An interview with SA’s one and only pro gamer, Robert “PandaTank” Botha

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Thanks to organisations like Mind Sports South Africa, gaming is on the up and up. Students can now earn provincial colours for gaming at school level, and many are flown around the world with the help of sponsors like MWEB to take part in international competitions. While this sounds like it might mean we have a growing crop of professional gamers in SA, that’s not strictly true as most don’t fill in “Professional Gamer” on their tax returns.

Not so for Robert Botha, a Johannesburg-based gamer better known by his gaming handle “PandaTank”. Botha has been playing games full time for 18 months now, and he turned pro at the start of 2013 when he approached CoolerMaster’s management with a sponsorship proposal which they accepted. Ever since then he has been travelling the globe taking part in gaming competitions on their dime and acting as a brand ambassador for the company’s CM Storm gaming gear division.

StarCraft 2 is his game, and the Protoss race his preferred weapon. The highest ranking he achieved at a tournament was 12th-best overall at the International e-Sports Federation World Championship in 2012, a pretty good result considering the stiff competition offered by the likes of seemingly-superhuman Korean players, for whom StarCraft is almost a religion.

The humble 22-year-old was kind enough to answer a few questions for us, shedding some light on his life as South Africa’s only professional gamer.

HTXT: Hi, Robert, and thanks for making the time to talk to us. Where are you from originally, and where do you live now?

RPTB: Johannesburg, and Johannesburg

HTXT:  When did you first start playing games, and what was your first gaming system?

RPTB: A PC. I’ve never owned a console in my life.

HTXT: What is your favourite non-competitive game?

RPTB: I don’t really remember. Almost every game I have ever played was of a competitive nature. I guess something like Grand Theft Auto 2 or the first Max Payne.

HTXT: How did your CoolerMaster sponsorship come about?

RPTB: I approached management with a proposal and they saw potential in me; the rest is history.

HTXT: What is the biggest prize you’ve ever won through gaming?

RPTB: In terms of cash, R10 000. If you include gear and other things, perhaps more.

HTXT: Do specialised keyboards and mice really make a difference to your performance?

RPTB: Of course. The difference between winning and losing in competitive gaming at the highest levels always come down to milliseconds. You need comfortable and precise/responsive gear if you want to perform well. Now this doesn’t mean if the average Joe goes out and buys the most expensive gear it will make them a better player. But you can’t afford to have your tools fail, you want to win and you’re already playing at a very competitive level.

HTXT: What is your “actions per minute” rating in SC2?

RPTB: Around 160 at the moment I believe. Most professionals don’t pay too much attention to APM these days, since mechanics aren’t the most important factor in StarCraft anymore.

HTXT: What is your training regimen like?

RPTB: Wake up at 7, practice for 4 hours, go to gym and have lunch, practice for another 4 hours, eat supper, analyse games, go to sleep. It’s like this for 6/7 days of the week.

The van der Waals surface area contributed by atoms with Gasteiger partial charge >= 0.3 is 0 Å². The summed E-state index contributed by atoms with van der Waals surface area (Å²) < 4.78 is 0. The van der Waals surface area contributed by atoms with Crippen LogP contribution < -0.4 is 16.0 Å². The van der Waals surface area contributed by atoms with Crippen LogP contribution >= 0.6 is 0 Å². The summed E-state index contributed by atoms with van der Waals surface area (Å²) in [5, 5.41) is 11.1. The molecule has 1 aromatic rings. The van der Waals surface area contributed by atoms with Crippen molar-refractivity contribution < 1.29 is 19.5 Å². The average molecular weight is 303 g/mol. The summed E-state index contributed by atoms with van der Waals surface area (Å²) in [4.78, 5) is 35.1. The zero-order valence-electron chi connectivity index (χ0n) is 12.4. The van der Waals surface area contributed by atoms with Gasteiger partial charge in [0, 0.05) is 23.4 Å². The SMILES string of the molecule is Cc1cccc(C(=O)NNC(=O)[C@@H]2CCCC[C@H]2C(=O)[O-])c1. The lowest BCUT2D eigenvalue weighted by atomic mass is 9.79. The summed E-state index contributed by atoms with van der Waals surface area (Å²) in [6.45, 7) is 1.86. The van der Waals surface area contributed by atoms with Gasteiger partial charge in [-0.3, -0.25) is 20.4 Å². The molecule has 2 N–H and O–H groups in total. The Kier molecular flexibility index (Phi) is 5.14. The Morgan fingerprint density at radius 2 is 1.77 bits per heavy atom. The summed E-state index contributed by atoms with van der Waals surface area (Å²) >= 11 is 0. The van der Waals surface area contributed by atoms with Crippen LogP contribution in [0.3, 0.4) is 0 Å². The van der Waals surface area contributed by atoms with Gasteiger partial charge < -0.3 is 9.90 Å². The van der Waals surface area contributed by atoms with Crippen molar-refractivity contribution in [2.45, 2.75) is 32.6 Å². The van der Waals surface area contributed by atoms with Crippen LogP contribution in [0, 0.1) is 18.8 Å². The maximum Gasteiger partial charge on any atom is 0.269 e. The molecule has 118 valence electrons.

HTXT: What drives you to keep playing?

RPTB: The ambition to be the best at something.

HTXT: Do you still enjoy playing StarCraft 2?

RPTB: It depends. Sometimes I enjoy it, sometimes I don’t. I think the game is very poorly designed at the highest levels. But I enjoy the challenge of trying to constantly improve myself. So I just try to ignore the awful job that Blizzard did with the game design when possible.

HTXT: Can you give an example of what you consider to be a flaw in Blizzard’s StarCraft 2 design?

RPTB: Aha, really it would take me a fairly long essay to explain everything. But one example would be the design of the Protoss “Warp in” mechanic. It’s kinda fun to play with and was a unique idea, but in practicality all it does is force the Gateway units to be weaker, which makes them completely reliant on force fields to survive in the Early-mid game. Which drastically limits the strategic potential of the race and just makes everything more “turtly” in general. It also means maps have to be designed with force fields in mind and more issues stem from this.

HTXT: When you’re not gaming, what do you like to do for fun?

RPTB: I like to gym. I like to go camping and be in nature. Hang out with friends and go to parties.

HTXT: Can you list the products in your current peripheral setup?

RPTB: It’s all really solid gear.

  • Mouse: CMStorm Sentinel Advance II
  • Keyboard: CMStorm Trigger (Blue switches)
  • Mousepad CMStorm Control-RX
  • Headphones: CMStorm Pitch

HTXT: What are the specs of your gaming PC?

RPTB: My rig is nothing too fancy. I use an Intel Core i5-2500k processor, 8GB of DDR3 and an NVIDIA GeForce GTX 550 Ti.

HTXT: Where do you see yourself in five years?

RPTB: I wish I knew. I don’t have any long term plans at the moment. I’m just taking it as it comes.

HTXT: Thanks for your time, Robert, much appreciated! All the best in your future competitions…


Deon du Plessis

Deon du Plessis

Deon got his first taste of PC gaming at the tender age of 11 when his father bought an 8088 XT, ostensibly to "help him with his homework". Instead, it introduced him to Leisure Suit Larry, King Graham, Sonny Bonds and many more, and Deon has been a PC gamer and hardware enthusiast ever since. He landed his first professional writing gig in 2006 at a prestigious local PC magazine, a very happy happenstance as he got to write for a living about things he loves - tech, PCs, gaming, and everything in between. He's been writing about it all ever since, and loves every minute of it.